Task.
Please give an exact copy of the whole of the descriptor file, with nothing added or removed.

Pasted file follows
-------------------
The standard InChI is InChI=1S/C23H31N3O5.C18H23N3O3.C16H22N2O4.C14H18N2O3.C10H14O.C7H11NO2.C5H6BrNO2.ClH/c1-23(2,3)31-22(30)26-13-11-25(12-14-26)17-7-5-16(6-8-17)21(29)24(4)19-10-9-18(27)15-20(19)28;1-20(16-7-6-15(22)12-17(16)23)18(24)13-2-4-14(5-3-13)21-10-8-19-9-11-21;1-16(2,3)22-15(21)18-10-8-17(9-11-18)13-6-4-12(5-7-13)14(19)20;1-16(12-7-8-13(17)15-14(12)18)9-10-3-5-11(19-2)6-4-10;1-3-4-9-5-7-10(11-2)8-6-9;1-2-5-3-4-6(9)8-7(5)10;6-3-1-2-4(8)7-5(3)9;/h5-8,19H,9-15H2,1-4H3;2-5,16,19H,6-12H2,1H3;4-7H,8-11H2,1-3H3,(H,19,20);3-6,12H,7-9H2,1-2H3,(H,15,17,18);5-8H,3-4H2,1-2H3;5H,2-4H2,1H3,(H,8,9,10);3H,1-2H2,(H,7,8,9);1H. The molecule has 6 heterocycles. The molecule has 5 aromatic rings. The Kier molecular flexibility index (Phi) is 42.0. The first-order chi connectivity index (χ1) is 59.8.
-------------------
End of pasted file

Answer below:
The standard InChI is InChI=1S/C23H31N3O5.C18H23N3O3.C16H22N2O4.C14H18N2O3.C10H14O.C7H11NO2.C5H6BrNO2.ClH/c1-23(2,3)31-22(30)26-13-11-25(12-14-26)17-7-5-16(6-8-17)21(29)24(4)19-10-9-18(27)15-20(19)28;1-20(16-7-6-15(22)12-17(16)23)18(24)13-2-4-14(5-3-13)21-10-8-19-9-11-21;1-16(2,3)22-15(21)18-10-8-17(9-11-18)13-6-4-12(5-7-13)14(19)20;1-16(12-7-8-13(17)15-14(12)18)9-10-3-5-11(19-2)6-4-10;1-3-4-9-5-7-10(11-2)8-6-9;1-2-5-3-4-6(9)8-7(5)10;6-3-1-2-4(8)7-5(3)9;/h5-8,19H,9-15H2,1-4H3;2-5,16,19H,6-12H2,1H3;4-7H,8-11H2,1-3H3,(H,19,20);3-6,12H,7-9H2,1-2H3,(H,15,17,18);5-8H,3-4H2,1-2H3;5H,2-4H2,1H3,(H,8,9,10);3H,1-2H2,(H,7,8,9);1H. The molecule has 6 heterocycles. The molecule has 5 aromatic rings. The Kier molecular flexibility index (Phi) is 42.0. The first-order chi connectivity index (χ1) is 59.8.